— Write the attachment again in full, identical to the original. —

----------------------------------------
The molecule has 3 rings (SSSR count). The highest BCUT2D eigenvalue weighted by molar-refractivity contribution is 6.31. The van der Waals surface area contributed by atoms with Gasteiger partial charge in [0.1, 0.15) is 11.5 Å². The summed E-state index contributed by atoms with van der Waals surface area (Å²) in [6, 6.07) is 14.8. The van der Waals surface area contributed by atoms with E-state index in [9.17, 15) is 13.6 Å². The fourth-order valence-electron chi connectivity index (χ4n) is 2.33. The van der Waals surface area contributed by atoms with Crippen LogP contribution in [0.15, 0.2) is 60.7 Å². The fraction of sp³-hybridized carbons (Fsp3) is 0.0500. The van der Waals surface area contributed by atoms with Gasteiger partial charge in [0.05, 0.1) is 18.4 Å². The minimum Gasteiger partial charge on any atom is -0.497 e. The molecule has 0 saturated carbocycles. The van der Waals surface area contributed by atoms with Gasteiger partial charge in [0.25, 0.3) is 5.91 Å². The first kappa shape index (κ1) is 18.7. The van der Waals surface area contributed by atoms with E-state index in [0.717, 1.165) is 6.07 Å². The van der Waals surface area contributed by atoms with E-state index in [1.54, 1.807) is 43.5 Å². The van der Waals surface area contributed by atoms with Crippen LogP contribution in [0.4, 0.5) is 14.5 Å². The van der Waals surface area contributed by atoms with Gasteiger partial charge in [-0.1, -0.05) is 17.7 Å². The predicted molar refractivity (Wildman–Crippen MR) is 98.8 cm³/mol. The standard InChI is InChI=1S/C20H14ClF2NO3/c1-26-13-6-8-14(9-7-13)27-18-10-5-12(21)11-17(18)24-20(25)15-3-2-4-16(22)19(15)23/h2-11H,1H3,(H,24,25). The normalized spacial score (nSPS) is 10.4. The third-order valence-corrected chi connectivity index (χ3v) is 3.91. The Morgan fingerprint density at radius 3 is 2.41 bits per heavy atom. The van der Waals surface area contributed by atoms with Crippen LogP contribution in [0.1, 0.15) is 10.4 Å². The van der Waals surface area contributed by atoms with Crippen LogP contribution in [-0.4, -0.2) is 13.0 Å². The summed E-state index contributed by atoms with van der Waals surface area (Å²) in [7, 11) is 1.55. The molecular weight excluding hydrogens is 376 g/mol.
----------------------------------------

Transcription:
The molecule has 3 rings (SSSR count). The highest BCUT2D eigenvalue weighted by molar-refractivity contribution is 6.31. The van der Waals surface area contributed by atoms with Gasteiger partial charge in [0.1, 0.15) is 11.5 Å². The summed E-state index contributed by atoms with van der Waals surface area (Å²) in [6, 6.07) is 14.8. The van der Waals surface area contributed by atoms with E-state index in [9.17, 15) is 13.6 Å². The fourth-order valence-electron chi connectivity index (χ4n) is 2.33. The van der Waals surface area contributed by atoms with Crippen LogP contribution in [0.15, 0.2) is 60.7 Å². The fraction of sp³-hybridized carbons (Fsp3) is 0.0500. The van der Waals surface area contributed by atoms with Gasteiger partial charge in [0.05, 0.1) is 18.4 Å². The minimum Gasteiger partial charge on any atom is -0.497 e. The molecule has 0 saturated carbocycles. The van der Waals surface area contributed by atoms with Gasteiger partial charge in [0.25, 0.3) is 5.91 Å². The first kappa shape index (κ1) is 18.7. The van der Waals surface area contributed by atoms with E-state index in [0.717, 1.165) is 6.07 Å². The van der Waals surface area contributed by atoms with E-state index in [1.54, 1.807) is 43.5 Å². The van der Waals surface area contributed by atoms with Crippen LogP contribution in [0.4, 0.5) is 14.5 Å². The van der Waals surface area contributed by atoms with Gasteiger partial charge in [-0.1, -0.05) is 17.7 Å². The predicted molar refractivity (Wildman–Crippen MR) is 98.8 cm³/mol. The standard InChI is InChI=1S/C20H14ClF2NO3/c1-26-13-6-8-14(9-7-13)27-18-10-5-12(21)11-17(18)24-20(25)15-3-2-4-16(22)19(15)23/h2-11H,1H3,(H,24,25). The normalized spacial score (nSPS) is 10.4. The third-order valence-corrected chi connectivity index (χ3v) is 3.91. The Morgan fingerprint density at radius 3 is 2.41 bits per heavy atom. The van der Waals surface area contributed by atoms with Crippen LogP contribution in [0.1, 0.15) is 10.4 Å². The van der Waals surface area contributed by atoms with Crippen LogP contribution in [-0.4, -0.2) is 13.0 Å². The summed E-state index contributed by atoms with van der Waals surface area (Å²) in [7, 11) is 1.55. The molecular weight excluding hydrogens is 376 g/mol.